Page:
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Would you rather be rich and pay a lot in taxes, or be poor and pay no taxes?

Would you rather be rich and pay a lot in taxes, or be poor and pay no taxes?
Philadelphia Phillies outfielder Bryce Harper's agent said California's high taxes played a role in his decision not to sign with the Dodgers or the Giants. (Yong Kim / Associated Press)

To the editor: Columnist George Skelton claims that California’s tax system is unsustainable because the top 5% of income earners pay two-thirds of all state taxes, while the bottom 80% pay only 11%.

The simple reason for this is that the 5% happen to make most of the money, while the lower 80% of the population is living paycheck to paycheck. The vast majority of taxpayers just aren’t making enough money to pay more in taxes.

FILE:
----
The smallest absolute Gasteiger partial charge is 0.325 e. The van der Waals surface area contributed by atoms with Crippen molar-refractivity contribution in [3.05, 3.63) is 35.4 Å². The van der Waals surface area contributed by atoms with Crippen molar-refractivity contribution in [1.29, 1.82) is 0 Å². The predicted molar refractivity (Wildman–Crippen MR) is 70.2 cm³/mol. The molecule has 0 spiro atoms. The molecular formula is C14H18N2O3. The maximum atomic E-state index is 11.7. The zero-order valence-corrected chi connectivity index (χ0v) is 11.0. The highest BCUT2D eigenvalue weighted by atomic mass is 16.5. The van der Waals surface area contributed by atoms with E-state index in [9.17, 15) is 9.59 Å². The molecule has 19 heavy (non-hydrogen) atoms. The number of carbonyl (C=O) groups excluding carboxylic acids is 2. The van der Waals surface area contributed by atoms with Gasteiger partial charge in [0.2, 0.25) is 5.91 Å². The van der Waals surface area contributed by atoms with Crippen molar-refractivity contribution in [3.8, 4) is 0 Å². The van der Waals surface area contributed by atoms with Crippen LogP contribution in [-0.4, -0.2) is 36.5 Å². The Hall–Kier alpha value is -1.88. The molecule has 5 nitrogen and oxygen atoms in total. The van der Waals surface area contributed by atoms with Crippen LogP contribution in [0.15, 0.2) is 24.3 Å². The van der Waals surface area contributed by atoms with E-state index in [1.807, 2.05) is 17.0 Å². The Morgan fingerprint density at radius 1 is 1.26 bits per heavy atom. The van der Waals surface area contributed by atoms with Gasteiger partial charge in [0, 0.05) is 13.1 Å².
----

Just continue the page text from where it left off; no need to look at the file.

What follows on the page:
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If you had to choose between making a lot of money and paying the tax consequences, or making very little money and paying almost no state taxes, which choice would you make?

S.R. Fischer, Los Angeles

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To the editor: Skelton’s two most recent columns regarding taxes were entertaining and informative, but they failed to inform readers why we have high income and sales taxes: Proposition 13.

Why is it so difficult to make the logical connection between the two? Our property taxation system is badly broken and grossly unjust to new buyers.

Might I suggest a follow-up subject for Skelton’s next column? He should write about the split-role property tax initiative that recently qualified for the 2020 ballot.

John Murphy, Lomita

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